Guardianship and Learning Disabilities

A few months ago, my first incident in fifteen years involving “Guardianship” prompted a blog for those who may also never have heard of it.  As is the case with these things, I’ve now had several incidents in the intervening months.  Amidst representations I’m hearing that the police are probably going to get more and more requests to support various forms “community coercion” in the form of guardianship orders, community treatment orders and others, I want to offer some more thoughts on Guardianship after I found my officers being asked to do things that I really wonder about.

If you didn’t read my original post on guardianship or have not previously heard of it, give it a quick whirl before you read on.  It’s not a long post and just covers the basics of what Guardianship is and some of police powers around it.  This post offers some additional thoughts about what legal authorities Guardians actually have over the patients placed in their care and what this might mean for the police if we are called.


The Guardian’s rights or authorities are covered in section 8 of the Mental Health Act 1983 –

  1. To require the patient to reside at a specified place;
  2. To require the patient to attend at specified places at specified times for the purpose of medical treatment, occupation, education or training;
  3. To require access to the patient to be given, at any place where the patient is residing, to any registered medical practitioner, Approved Mental Health Professional or other person so specified.

There are further relevant comments to understand about it, from within the Code of Practice and the Reference Guide to the Mental Health Act:

Recent events for us involved a young man with learning disabilities and autism.  Care being provided by a Guardian in a residential care home for young people with similar backgrounds, he was there under s7 Guardianship.  Of course, such patients are not “detained” – these orders allow a level of autonomy and personal freedom.  If the patient concerned wants to go to the shop, spend money or visit the pub, they may do so.  Of course, it may be the case that a Guardian has certain ‘rules’ to the operation of that residential setting into which the patient enters as something short of a contract, which may also govern certain behaviours.  For example, it may be that the home operates a curfew for those who go out or that it has restrictions of usage of alcohol or the number / times of visitors – all of this is very reasonable and many residential settings of various kinds do this.  It contributes to effectively discharging the duty of care owed.

But what if the person who wants to go and do something which a Guardian may think is unwise?

This could be for any number of reasons:  maybe the person is intent on going to a place where they would be at risk of becoming involved in crime, whether as a victim or as an offender.  The young man I am thinking of here, had a history of violence towards his family – what if he went out with the intent of visiting them?  Should the Guardian stop this?  More importantly, CAN the Guardian stop this?!


Well, the powers of the Guardian outlined in section 8 don’t seem to suggest that they can.  At what point does someone become AWOL?  It is not specified.  Maybe if a person packed a bag and left the place of residence, uttering words that indicated a permanence in their decision, you could almost immediately regard them as AWOL.

What if the said they were going to the shop to buy something?  Probably not because guardianship does not prevent this, according to section 8.  What if it was suspected without compelling evidence that the “shop” was in a town twenty-odd miles away?  Does the patient need permission?  Well, not according to section 7 or section 8, but local procedures may dictate otherwise.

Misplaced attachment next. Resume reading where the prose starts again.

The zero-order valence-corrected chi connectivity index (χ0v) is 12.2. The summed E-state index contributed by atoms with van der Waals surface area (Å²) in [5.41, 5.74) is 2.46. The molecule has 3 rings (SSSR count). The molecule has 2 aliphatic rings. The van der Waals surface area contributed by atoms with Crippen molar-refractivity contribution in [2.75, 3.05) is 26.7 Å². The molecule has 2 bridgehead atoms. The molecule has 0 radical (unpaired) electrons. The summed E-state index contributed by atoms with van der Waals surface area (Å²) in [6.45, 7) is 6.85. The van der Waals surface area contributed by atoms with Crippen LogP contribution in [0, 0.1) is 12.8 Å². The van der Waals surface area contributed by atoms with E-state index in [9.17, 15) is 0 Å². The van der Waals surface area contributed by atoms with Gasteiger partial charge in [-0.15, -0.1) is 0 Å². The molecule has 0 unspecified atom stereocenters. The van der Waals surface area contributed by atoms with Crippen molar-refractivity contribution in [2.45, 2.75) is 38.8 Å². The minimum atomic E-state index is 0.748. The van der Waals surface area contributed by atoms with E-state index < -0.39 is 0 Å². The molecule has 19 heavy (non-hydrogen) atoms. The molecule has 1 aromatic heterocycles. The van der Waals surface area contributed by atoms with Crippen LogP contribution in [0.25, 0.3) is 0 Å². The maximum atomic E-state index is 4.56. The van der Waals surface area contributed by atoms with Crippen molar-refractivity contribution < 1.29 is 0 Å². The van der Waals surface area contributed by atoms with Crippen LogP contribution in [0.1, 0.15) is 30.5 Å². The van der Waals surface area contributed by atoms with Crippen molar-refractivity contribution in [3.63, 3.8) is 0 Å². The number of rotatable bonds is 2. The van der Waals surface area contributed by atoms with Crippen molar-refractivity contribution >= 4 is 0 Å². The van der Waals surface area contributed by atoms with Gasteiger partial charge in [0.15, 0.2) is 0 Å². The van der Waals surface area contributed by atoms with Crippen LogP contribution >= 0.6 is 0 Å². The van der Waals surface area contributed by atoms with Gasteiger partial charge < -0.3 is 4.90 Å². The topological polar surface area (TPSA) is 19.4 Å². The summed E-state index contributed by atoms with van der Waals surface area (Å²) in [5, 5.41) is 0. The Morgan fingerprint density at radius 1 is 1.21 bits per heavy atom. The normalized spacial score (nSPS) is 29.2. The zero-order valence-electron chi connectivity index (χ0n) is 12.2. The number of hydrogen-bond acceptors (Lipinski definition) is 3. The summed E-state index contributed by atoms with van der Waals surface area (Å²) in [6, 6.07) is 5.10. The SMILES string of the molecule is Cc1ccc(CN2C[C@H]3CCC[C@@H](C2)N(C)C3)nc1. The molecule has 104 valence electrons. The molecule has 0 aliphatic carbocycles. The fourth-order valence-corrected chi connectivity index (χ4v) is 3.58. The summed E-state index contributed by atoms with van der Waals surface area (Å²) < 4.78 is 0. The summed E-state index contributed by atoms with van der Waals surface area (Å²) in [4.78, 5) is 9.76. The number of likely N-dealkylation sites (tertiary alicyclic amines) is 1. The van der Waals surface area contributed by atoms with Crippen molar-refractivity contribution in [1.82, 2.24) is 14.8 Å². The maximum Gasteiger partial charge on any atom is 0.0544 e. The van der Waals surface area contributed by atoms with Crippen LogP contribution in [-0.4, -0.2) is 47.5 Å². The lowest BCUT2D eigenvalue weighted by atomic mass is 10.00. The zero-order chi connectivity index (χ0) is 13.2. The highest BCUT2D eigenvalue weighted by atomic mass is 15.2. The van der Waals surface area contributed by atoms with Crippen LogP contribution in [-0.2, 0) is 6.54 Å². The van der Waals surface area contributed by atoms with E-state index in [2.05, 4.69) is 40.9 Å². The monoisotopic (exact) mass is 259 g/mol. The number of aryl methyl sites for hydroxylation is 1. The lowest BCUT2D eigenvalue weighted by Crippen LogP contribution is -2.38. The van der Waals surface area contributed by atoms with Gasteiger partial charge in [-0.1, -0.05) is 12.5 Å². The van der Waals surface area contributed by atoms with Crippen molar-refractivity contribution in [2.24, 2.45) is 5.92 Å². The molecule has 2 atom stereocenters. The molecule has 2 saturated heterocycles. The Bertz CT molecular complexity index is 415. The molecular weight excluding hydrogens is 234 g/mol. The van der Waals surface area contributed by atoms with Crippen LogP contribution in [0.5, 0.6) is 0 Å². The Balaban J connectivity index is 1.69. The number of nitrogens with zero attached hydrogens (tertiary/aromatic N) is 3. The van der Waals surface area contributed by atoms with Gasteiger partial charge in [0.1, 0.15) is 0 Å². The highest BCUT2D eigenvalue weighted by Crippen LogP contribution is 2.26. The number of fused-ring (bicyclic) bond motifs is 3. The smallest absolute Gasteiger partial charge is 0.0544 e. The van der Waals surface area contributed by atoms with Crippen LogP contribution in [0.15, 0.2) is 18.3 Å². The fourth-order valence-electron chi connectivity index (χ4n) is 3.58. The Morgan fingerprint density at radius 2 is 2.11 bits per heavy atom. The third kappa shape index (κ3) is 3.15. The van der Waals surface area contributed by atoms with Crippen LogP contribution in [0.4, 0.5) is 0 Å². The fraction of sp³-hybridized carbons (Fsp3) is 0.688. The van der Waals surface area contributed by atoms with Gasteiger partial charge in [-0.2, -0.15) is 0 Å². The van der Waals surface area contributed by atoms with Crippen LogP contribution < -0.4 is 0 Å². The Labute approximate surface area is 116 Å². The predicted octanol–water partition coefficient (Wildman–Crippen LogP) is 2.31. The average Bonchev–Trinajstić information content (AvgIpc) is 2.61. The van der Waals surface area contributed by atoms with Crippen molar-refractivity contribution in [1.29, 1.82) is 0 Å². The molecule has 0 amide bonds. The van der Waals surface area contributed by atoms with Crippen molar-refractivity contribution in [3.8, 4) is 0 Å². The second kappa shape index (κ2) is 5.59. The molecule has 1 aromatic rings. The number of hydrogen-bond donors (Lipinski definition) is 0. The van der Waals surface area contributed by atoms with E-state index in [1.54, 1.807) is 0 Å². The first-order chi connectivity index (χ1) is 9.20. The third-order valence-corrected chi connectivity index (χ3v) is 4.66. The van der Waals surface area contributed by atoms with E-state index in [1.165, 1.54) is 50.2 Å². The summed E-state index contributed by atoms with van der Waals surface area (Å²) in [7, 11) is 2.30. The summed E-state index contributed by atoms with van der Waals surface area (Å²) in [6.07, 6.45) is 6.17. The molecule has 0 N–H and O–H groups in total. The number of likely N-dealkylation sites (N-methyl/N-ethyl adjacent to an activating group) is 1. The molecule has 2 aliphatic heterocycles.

What do those local procedures or policies mean for the exercise of police powers?  Well, the situation that prompts this blog was not ambiguous:  a young man who has autism and “mild” learning disabilities left his residential care home by indicating he was going to visit another town.  Staff knew he was unhappy about living with them and that he did not want to live where he’d been placed.  Staff were reporting him to the police as being AWOL, even thought his absence was minutes old and claiming that the police were under a “duty to return him”.  They were also claiming that they were not entitled to return him.  << This is another example of the “policy as law” fallacy: the presentation of an organisational policy as being the law of the land, when in fact the opposite is true:

If there actually is a legal power to return from him on the basis of being AWOL, then section 18(4) MHA allows it to be exercised by “any officer on the staff of a local social services authority, by any constable, or by any person authorised in writing by the guardian”, which presumably will and which certainly can include staff employed in a care home where people subject to guardianship reside?  The bigger question was, “does this power exist now?”, minutes after he has left the home?

It’s potentially unclear: of course, he’s expressed views that he doesn’t like living where he is and wishes to be elsewhere, but there are no legal conditions which can prevent him going out or getting on a bus.  Whether he was in fact AWOL seems uncertain – he is not detained to the place of guardianship, the Codes and Reference guide make it clear that liberty is nowhere near as restricted as a patient in an inpatient ward, under s2 or s3.


For whatever reason and not a matter for the police: this young man’s placement had broken down.  Over a succession of weeks, there was damage caused to the care home, assaults on staff and repeated, deliberate attempts to access the nearby motorway network to promote arrest.  All the young lad would say on arrest is, “You going to get me somewhere else to live? Can I go home, I don’t like it there.”  It was widely regarded that his “offending behaviour” was deliberate action to promote a police response because he hoped the police would pull levers the social care system could not or would not pull.